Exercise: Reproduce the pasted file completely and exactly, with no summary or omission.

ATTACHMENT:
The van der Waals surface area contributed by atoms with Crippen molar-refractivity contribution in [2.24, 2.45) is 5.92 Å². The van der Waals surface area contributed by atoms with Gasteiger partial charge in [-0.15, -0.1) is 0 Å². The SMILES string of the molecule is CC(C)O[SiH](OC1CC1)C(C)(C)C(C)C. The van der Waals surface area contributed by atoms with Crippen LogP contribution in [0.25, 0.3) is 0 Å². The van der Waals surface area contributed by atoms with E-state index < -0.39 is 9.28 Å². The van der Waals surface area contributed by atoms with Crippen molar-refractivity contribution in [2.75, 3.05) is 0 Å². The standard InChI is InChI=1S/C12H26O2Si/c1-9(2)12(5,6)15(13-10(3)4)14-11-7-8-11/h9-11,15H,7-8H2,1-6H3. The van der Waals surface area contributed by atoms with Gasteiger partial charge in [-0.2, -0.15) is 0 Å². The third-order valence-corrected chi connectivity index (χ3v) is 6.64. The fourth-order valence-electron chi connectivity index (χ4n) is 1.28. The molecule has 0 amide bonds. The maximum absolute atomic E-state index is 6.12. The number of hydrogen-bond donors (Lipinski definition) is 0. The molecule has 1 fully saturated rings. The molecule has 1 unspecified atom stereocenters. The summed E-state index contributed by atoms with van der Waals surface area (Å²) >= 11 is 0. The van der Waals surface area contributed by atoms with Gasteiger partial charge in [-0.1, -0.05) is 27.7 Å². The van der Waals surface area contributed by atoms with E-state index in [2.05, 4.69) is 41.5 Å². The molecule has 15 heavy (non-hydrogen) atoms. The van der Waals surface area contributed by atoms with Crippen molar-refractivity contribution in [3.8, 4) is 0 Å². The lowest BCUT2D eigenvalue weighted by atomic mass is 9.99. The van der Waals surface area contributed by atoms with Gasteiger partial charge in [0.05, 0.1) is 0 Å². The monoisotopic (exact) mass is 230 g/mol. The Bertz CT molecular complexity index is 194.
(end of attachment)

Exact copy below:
The van der Waals surface area contributed by atoms with Crippen molar-refractivity contribution in [2.24, 2.45) is 5.92 Å². The van der Waals surface area contributed by atoms with Gasteiger partial charge in [-0.15, -0.1) is 0 Å². The SMILES string of the molecule is CC(C)O[SiH](OC1CC1)C(C)(C)C(C)C. The van der Waals surface area contributed by atoms with Crippen LogP contribution in [0.25, 0.3) is 0 Å². The van der Waals surface area contributed by atoms with E-state index < -0.39 is 9.28 Å². The van der Waals surface area contributed by atoms with Crippen molar-refractivity contribution in [2.75, 3.05) is 0 Å². The standard InChI is InChI=1S/C12H26O2Si/c1-9(2)12(5,6)15(13-10(3)4)14-11-7-8-11/h9-11,15H,7-8H2,1-6H3. The van der Waals surface area contributed by atoms with Gasteiger partial charge in [-0.2, -0.15) is 0 Å². The third-order valence-corrected chi connectivity index (χ3v) is 6.64. The fourth-order valence-electron chi connectivity index (χ4n) is 1.28. The molecule has 0 amide bonds. The maximum absolute atomic E-state index is 6.12. The number of hydrogen-bond donors (Lipinski definition) is 0. The molecule has 1 fully saturated rings. The molecule has 1 unspecified atom stereocenters. The summed E-state index contributed by atoms with van der Waals surface area (Å²) >= 11 is 0. The van der Waals surface area contributed by atoms with Gasteiger partial charge in [-0.1, -0.05) is 27.7 Å². The van der Waals surface area contributed by atoms with E-state index in [2.05, 4.69) is 41.5 Å². The molecule has 15 heavy (non-hydrogen) atoms. The van der Waals surface area contributed by atoms with Crippen molar-refractivity contribution in [3.8, 4) is 0 Å². The lowest BCUT2D eigenvalue weighted by atomic mass is 9.99. The van der Waals surface area contributed by atoms with Gasteiger partial charge in [0.05, 0.1) is 0 Å². The monoisotopic (exact) mass is 230 g/mol. The Bertz CT molecular complexity index is 194.